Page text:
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Potentially inappropriate prescribing to hospitalised patients.

Research paper by Nives N Radosević, Monja M Gantumur, Vera V Vlahović-Palcevski

Indexed on: 01 Dec '07Published on: 01 Dec '07Published in: Pharmacoepidemiology and Drug Safety



Abstract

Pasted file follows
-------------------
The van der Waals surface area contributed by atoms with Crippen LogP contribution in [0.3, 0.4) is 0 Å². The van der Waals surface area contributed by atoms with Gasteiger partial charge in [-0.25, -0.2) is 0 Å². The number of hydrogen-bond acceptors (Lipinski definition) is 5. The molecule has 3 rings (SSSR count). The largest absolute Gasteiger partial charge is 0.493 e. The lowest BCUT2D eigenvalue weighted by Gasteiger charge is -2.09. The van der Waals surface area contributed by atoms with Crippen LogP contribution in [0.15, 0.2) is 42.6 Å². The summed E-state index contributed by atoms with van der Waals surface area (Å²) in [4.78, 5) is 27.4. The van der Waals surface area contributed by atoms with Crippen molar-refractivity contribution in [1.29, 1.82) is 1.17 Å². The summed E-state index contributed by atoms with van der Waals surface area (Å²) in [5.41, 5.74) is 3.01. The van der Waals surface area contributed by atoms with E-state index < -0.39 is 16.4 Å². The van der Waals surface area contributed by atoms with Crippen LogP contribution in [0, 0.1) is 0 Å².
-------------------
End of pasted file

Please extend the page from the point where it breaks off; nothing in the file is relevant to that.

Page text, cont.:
The objective of this study was to evaluate the prevalence of potential drug-drug interactions (DDIs) in hospitalised patients in correlation with patient's age and number of drugs prescribed and to determine the prevalence of inappropriate drugs prescribed to elderly patients.Drugs prescribed during 1 day to all hospitalised patients at seven wards of Department of Medicine in University Hospital Rijeka were recorded by reviewing patient medical charts. Potential DDIs were evaluated using a list of potentially harmful drug combinations compiled from the literature. Beers criteria were used to identify potentially inappropriate medications in patients aged 65 years or older.The study included 225 patients that received a total of 1301 drugs. Twenty-two percent of the patients receiving drug therapy were prescribed drug combinations that are potentially harmful. The most common potentially harmful drug combination was an ACE inhibitor with a potassium supplement (33.9% of all combinations). In the multivariate analysis, age and number of drugs are significantly associated with potential DDIs (r = 0.8629). One quarter of elderly patients received a drug potentially inappropriate considering their age. The most commonly prescribed potentially inappropriate drug was amiodarone, followed by diazepam.Polypharmacy and older age have been proven to be important risk factors for potential drug interactions. We identified a high rate of prescribing potentially inappropriate medications among elders. Results of this study indicate that particular caution should be given when prescribing drugs to patients already receiving drugs and to elderly patients, considering the risk of drug-related problems.